Inside this issue
The Pros and Cons of Clichés
Just what is a cliché and what is it doing to our photography?
Amateur Photographer who plays with big cameras and film when in between digital photographs.
It is a cliché to start with a quotation or two but here we go..
“.. we all need that echo of familiarity to help us have the confidence to make a body of work. We want to emulate the impact that these images had on us, and this can be as restricting as it can be liberating.” – Martin Parr
"The biggest cliche in photography is sunrise and sunset." – Catherine Opie
We all think we know what a cliché is. In speech, it’s the hackneyed turn of phrase such as “bend over backwards” or “think outside of the box”. In painting it could be thatched roof cottages, clowns or crying children and in music it’s the key shifting up at the climax of a song.
In our genre of landscape photography it seems that we have clichés “coming out of our ears”. I’ve categorised a few below.
Types of Cliché
We all probably know a few locational clichés. The view of the Buachaille Etive Mòr over the River Coupall, Joe Cornish’s ‘football’ rock in front of the Cuillin from Elgol, the lone tree (you know who you are Mr Milarrochy Bay, Mrs Buttermere and the Rannoch Moor children - now deceased).
Standing stones, foreground rock, milky way arch, figure standing with back to camera in front of landscape (which has been a cliché for a loooong time).
Near-far anything, ultra wide seascape with converging backwash, perfect reflection of mountainscape and in contemporary photography a wide angle view of a group of people taken from the top of a ladder with a 10x8 camera.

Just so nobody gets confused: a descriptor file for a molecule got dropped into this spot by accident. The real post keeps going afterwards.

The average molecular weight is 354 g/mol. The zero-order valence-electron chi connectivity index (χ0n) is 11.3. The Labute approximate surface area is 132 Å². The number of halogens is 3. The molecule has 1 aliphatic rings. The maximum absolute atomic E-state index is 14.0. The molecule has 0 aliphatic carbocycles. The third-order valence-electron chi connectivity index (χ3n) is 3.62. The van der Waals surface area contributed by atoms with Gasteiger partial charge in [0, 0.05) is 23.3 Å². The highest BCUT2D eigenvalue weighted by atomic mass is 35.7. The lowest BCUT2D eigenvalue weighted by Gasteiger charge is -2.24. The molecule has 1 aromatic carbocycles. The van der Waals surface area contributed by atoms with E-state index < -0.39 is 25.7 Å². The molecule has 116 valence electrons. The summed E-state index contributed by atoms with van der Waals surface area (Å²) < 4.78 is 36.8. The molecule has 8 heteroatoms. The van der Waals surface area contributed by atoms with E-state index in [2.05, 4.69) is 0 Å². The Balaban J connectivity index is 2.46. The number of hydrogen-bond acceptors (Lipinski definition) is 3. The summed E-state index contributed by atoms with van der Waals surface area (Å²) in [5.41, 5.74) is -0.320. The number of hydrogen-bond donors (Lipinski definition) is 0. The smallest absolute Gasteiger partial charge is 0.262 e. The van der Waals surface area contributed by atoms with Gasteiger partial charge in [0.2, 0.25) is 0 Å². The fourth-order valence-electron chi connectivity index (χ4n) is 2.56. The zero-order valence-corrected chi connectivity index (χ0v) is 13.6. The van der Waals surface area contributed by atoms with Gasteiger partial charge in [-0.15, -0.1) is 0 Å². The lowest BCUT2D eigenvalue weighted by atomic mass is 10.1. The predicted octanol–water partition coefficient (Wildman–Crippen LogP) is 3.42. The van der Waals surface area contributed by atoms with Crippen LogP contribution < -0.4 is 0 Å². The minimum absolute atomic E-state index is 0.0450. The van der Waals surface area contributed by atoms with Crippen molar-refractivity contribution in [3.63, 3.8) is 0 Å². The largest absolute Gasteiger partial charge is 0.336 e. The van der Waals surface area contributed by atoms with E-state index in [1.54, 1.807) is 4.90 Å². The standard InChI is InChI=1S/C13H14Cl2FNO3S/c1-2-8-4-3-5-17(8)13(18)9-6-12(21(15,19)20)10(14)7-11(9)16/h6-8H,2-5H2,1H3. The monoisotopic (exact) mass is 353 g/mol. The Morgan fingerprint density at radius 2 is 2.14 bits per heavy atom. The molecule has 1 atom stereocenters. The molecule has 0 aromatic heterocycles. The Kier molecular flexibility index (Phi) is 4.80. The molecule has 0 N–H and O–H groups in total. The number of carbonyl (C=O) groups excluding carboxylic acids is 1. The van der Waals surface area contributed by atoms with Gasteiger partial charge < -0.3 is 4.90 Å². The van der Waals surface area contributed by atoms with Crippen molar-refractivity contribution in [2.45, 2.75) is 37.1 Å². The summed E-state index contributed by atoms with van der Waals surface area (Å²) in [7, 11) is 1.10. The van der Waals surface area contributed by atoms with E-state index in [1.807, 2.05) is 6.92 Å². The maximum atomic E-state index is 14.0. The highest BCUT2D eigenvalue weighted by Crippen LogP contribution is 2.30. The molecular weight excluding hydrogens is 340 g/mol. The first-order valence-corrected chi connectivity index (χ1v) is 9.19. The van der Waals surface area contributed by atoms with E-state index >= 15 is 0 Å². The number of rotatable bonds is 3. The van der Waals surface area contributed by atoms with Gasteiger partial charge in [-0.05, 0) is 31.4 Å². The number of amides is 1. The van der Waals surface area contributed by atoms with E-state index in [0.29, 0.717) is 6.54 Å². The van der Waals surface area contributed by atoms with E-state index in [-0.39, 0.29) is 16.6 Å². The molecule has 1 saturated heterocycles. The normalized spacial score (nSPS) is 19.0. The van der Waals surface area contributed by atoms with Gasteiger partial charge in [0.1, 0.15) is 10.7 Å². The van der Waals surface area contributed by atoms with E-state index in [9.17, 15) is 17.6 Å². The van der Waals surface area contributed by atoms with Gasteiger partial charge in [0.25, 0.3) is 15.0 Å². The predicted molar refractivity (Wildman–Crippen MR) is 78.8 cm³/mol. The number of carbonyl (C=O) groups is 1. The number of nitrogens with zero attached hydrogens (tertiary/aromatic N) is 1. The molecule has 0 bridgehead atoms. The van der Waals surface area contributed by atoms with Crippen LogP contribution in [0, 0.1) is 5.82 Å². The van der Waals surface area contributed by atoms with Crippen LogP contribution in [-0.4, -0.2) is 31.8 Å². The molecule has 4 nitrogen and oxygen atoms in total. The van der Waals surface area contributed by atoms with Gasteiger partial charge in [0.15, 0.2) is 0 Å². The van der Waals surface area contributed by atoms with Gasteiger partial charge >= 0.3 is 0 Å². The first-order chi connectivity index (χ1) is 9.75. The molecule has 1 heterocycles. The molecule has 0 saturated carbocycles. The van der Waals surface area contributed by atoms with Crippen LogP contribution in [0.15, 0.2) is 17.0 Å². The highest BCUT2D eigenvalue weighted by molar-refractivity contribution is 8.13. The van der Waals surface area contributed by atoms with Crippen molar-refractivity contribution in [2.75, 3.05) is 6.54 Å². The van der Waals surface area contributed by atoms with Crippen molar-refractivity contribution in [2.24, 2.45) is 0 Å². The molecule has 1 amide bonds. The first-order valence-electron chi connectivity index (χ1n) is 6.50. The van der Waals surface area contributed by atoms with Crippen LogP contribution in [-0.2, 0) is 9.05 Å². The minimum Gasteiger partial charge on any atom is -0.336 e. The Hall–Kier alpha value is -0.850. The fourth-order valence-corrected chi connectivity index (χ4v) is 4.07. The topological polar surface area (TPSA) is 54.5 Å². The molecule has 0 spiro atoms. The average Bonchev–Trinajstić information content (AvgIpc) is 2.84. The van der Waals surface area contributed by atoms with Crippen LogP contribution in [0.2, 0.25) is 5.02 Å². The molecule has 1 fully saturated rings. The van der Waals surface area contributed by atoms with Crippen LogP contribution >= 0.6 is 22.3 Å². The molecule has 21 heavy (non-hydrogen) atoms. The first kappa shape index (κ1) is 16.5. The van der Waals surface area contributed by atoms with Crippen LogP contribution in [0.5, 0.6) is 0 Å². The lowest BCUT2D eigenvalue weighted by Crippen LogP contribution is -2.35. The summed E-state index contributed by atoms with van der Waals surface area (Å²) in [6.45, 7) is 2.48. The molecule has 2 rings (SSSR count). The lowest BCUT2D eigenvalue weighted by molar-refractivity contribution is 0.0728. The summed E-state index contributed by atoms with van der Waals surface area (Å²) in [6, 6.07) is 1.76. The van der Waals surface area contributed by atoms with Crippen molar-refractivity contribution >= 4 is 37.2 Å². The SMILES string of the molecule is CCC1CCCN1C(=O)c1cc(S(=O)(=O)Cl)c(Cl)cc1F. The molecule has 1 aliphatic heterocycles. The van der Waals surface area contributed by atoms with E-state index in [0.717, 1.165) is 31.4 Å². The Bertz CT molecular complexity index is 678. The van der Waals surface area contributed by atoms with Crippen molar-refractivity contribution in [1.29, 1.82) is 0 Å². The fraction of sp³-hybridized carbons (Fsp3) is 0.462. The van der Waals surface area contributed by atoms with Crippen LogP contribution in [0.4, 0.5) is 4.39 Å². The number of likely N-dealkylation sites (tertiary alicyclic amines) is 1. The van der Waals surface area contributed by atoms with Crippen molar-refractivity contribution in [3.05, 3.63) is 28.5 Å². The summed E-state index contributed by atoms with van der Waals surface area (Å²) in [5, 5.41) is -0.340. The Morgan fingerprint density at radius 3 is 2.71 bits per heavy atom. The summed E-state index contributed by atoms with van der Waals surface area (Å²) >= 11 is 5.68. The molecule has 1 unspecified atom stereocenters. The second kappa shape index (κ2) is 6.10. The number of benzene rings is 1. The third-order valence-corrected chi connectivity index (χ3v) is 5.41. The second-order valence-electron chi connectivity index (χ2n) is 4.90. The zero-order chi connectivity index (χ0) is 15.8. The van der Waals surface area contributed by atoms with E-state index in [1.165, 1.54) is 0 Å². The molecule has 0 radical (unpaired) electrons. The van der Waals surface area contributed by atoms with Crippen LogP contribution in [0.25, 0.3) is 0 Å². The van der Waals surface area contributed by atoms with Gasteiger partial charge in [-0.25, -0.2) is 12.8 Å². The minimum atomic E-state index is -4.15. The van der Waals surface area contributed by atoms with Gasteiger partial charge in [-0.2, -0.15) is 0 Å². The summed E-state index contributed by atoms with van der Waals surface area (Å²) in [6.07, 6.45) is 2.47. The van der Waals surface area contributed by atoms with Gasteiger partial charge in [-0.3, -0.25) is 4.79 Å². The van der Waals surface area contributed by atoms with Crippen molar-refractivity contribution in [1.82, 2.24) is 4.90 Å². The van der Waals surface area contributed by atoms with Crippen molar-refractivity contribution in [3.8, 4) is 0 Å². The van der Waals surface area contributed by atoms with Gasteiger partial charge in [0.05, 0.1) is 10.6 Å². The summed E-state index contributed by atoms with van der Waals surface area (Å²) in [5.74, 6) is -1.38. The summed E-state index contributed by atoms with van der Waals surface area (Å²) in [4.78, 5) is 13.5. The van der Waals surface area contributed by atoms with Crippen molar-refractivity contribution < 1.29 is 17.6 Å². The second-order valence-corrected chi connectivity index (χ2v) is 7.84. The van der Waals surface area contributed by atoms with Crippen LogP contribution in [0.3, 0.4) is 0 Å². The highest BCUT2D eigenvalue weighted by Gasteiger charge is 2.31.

I think we can summarise our definition of cliché as - “Repeated so frequently and indiscriminately so as to have lost its freshness and interest.”
And these are just some of the obvious examples. We can also add more general clichés such as sunrises and sunsets, misty woods (as has been mentioned recently on social media channels), piers, breakwaters and groynes; tumbledown barns, rusting cars, stone walls, in fact pretty much every commonly used location, object or meme seems to be classified as a cliché by somebody or other.
But what exactly is a Cliché?
Finding out just what a cliché is turns out to be a bit harder than naming a few examples. We’ll start with the dictionary definition (OED) and see where that takes us.
Cliché = Stereotyped, hackneyed, commonplace
Well that’s a start but let’s chase the rabbit down the hole...
- Stereotyped = Perpetuated in an unchanging form
- Hackneyed = Used so frequently and indiscriminately as to have lost its freshness and interest; made trite and commonplace; stale.
- Trite = Worn out by constant use or repetition; devoid of freshness or novelty; hackneyed, commonplace, stale.
I think we can summarise this as:-
“Repeated so frequently and indiscriminately so as to have lost its freshness and interest.”